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Happy the life, that in a peaceful stream,
Obscure, unnoticed through the vale has flow'd;
The heart that ne'er was charm'd by fortune's gleam
Is ever sweet contentment's blest abode.
How awful is that hour when con, science stings.
I am one who finds within me a nobility that spurns the idle pratings of the great, and their mean boasts of what their fathers were, while they themselves are fools effeminate.
Night steals on; and the day takes its farewell, like the words of a departing friend, or the last tone of hallowed music in a minister's aisles, heard when it floats along the shade of elms, in the still place of graves.
Roses bloom, and then they wither;
Cheeks are bright, then fade and die;
Shapes of light are wafted hither,
Then, like visions, hurry by.
She had grown, in her unstained seclusion, bright and pure as a first opening lilac, when it spreads its clear leaves to the sweetest dawn of May.
Sweet flower, thou tellest how hearts as pure and tender as thy leaf, as low and humble as thy stem, will surely know the joy that peace imparts.
The recollection of one upward hour
Hath more in it to tranquilize and cheer
The darkness of despondency, than years
Of gayety and pleasure.
The thundering voice that wrings, in one dark, damning moment, crimes of years!
The world is full of poetry. The air is living with its spirit; and the waves dance to the music of its melodies, and sparkle in its brightness.
There are moments of life that we never forget,
Which brighten, and brighten, as time steals away;
They give a new charm to the happiest lot,
And they shine on the gloom of the loneliest day.
There is nothing but death
Our affections can sever,
And till life's latest breath
Love shall bind us for ever.
We met, and we drank from the crystalline well,
That flows from the fountains of science above;
On the beauties of thought we would silently dwell,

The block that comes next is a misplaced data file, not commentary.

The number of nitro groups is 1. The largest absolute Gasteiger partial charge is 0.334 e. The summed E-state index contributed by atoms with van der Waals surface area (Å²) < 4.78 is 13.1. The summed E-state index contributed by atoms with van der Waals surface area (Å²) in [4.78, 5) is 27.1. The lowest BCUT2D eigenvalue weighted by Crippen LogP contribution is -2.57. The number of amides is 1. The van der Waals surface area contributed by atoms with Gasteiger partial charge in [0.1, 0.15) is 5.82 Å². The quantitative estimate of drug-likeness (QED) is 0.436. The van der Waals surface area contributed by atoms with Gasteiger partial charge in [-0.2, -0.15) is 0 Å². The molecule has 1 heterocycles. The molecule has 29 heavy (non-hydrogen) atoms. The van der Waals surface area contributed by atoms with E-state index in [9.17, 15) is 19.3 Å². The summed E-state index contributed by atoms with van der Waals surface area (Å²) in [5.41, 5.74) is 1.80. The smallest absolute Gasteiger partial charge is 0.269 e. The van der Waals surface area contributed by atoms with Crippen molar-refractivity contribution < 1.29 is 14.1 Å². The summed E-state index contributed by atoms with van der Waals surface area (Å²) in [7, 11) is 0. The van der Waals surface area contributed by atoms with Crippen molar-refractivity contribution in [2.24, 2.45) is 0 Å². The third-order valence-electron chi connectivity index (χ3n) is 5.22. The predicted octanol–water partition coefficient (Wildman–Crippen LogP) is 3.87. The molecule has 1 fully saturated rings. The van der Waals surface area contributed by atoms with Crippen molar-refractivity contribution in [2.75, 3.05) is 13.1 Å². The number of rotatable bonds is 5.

Till we looked--though we never were talking of love.
Ye clouds, that are the ornament of heaven,
Who give to it its gayest shadowings
And its most awful glories; ye who roll
In the dark tempest, or at dewy evening
Bow low in tenderest beauty;--ye are to us
A volume full of wisdom.
O rose! the sweetest blossom,
Of spring the fairest flower,
O rose! the joy of heaven.
The god of love, with roses
His yellow locks adorning,
Dances with the hours and graces.
- Anacreontic (st. 2) [Roses]
Our thoughts are boundless, though our frames are frail,
Our souls immortal, though our limbs decay;
Though darken'd in this poor life by a veil
Of suffering, dying matter, we shall play
In truth's eternal sunbeams; on the way
To heaven's high capitol our cars shall roll;
The temple of the Power whom all obey,
That is the mark we tend to, for the soul
Can take no lower flight, and seek no meaner goal.
- Prometheus [Soul]
Thought can wing its way
Swifter than lightning-flashes or the beam
That hastens on the pinions of the morn.
- Sonnet [Thought]
In Eastern lands they talk in flowers,
And they tell in a garland their loves and cares;
Each blossom that blooms in their garden bowers,
On its leaves a mystic language bears.
- The Language of Flowers [Flowers]
Bird of the broad and sweeping wing,
Thy home is high in heaven,
Where wide the storms their banners fling,
And the tempest clouds are driven.
- To the Eagle [Eagles]
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